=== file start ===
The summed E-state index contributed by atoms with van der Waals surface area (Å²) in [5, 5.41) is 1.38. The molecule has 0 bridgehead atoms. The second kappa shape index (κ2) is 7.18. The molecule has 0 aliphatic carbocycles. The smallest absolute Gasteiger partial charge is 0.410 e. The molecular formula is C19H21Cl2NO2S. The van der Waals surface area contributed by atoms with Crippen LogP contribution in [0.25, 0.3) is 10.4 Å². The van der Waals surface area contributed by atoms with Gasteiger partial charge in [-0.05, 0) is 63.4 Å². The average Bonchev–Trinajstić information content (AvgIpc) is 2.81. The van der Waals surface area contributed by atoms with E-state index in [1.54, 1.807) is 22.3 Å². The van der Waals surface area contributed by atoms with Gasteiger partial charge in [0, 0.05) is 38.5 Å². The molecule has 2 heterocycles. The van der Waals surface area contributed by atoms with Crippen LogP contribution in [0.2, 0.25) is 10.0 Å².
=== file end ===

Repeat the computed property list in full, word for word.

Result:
The summed E-state index contributed by atoms with van der Waals surface area (Å²) in [5, 5.41) is 1.38. The molecule has 0 bridgehead atoms. The second kappa shape index (κ2) is 7.18. The molecule has 0 aliphatic carbocycles. The smallest absolute Gasteiger partial charge is 0.410 e. The molecular formula is C19H21Cl2NO2S. The van der Waals surface area contributed by atoms with Crippen LogP contribution in [0.25, 0.3) is 10.4 Å². The van der Waals surface area contributed by atoms with Gasteiger partial charge in [-0.05, 0) is 63.4 Å². The average Bonchev–Trinajstić information content (AvgIpc) is 2.81. The van der Waals surface area contributed by atoms with E-state index in [1.54, 1.807) is 22.3 Å². The van der Waals surface area contributed by atoms with Gasteiger partial charge in [0, 0.05) is 38.5 Å². The molecule has 2 heterocycles. The van der Waals surface area contributed by atoms with Crippen LogP contribution in [0.2, 0.25) is 10.0 Å².